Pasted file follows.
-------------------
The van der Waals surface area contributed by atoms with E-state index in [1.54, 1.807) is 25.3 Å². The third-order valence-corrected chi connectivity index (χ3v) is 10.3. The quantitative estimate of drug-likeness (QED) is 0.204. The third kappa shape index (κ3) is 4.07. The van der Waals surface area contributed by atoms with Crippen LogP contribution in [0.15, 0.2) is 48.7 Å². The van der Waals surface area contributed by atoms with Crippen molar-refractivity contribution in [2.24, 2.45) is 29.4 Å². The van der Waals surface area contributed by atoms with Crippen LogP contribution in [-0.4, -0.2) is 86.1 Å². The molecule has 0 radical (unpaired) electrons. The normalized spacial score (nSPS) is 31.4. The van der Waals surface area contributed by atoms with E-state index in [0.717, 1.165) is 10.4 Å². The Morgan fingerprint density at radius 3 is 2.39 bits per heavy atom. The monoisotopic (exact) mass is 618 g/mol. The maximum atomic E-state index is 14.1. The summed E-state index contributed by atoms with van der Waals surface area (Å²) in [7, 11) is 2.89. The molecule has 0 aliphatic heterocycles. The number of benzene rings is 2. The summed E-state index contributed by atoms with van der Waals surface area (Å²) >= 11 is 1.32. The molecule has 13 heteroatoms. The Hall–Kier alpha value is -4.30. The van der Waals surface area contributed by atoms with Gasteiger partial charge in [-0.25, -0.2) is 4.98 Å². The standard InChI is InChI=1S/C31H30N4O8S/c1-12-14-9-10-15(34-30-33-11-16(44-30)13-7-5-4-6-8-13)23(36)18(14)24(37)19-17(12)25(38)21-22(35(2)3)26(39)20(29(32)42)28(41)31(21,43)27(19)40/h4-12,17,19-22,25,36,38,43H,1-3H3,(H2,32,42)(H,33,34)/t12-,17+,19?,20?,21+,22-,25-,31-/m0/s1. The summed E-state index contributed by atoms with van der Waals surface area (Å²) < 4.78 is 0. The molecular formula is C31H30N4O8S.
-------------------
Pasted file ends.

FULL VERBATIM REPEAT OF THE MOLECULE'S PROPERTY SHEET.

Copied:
The van der Waals surface area contributed by atoms with E-state index in [1.54, 1.807) is 25.3 Å². The third-order valence-corrected chi connectivity index (χ3v) is 10.3. The quantitative estimate of drug-likeness (QED) is 0.204. The third kappa shape index (κ3) is 4.07. The van der Waals surface area contributed by atoms with Crippen LogP contribution in [0.15, 0.2) is 48.7 Å². The van der Waals surface area contributed by atoms with Crippen molar-refractivity contribution in [2.24, 2.45) is 29.4 Å². The van der Waals surface area contributed by atoms with Crippen LogP contribution in [-0.4, -0.2) is 86.1 Å². The molecule has 0 radical (unpaired) electrons. The normalized spacial score (nSPS) is 31.4. The van der Waals surface area contributed by atoms with E-state index in [0.717, 1.165) is 10.4 Å². The Morgan fingerprint density at radius 3 is 2.39 bits per heavy atom. The monoisotopic (exact) mass is 618 g/mol. The maximum atomic E-state index is 14.1. The summed E-state index contributed by atoms with van der Waals surface area (Å²) in [7, 11) is 2.89. The molecule has 0 aliphatic heterocycles. The number of benzene rings is 2. The summed E-state index contributed by atoms with van der Waals surface area (Å²) >= 11 is 1.32. The molecule has 13 heteroatoms. The Hall–Kier alpha value is -4.30. The van der Waals surface area contributed by atoms with Gasteiger partial charge in [-0.25, -0.2) is 4.98 Å². The standard InChI is InChI=1S/C31H30N4O8S/c1-12-14-9-10-15(34-30-33-11-16(44-30)13-7-5-4-6-8-13)23(36)18(14)24(37)19-17(12)25(38)21-22(35(2)3)26(39)20(29(32)42)28(41)31(21,43)27(19)40/h4-12,17,19-22,25,36,38,43H,1-3H3,(H2,32,42)(H,33,34)/t12-,17+,19?,20?,21+,22-,25-,31-/m0/s1. The summed E-state index contributed by atoms with van der Waals surface area (Å²) < 4.78 is 0. The molecular formula is C31H30N4O8S.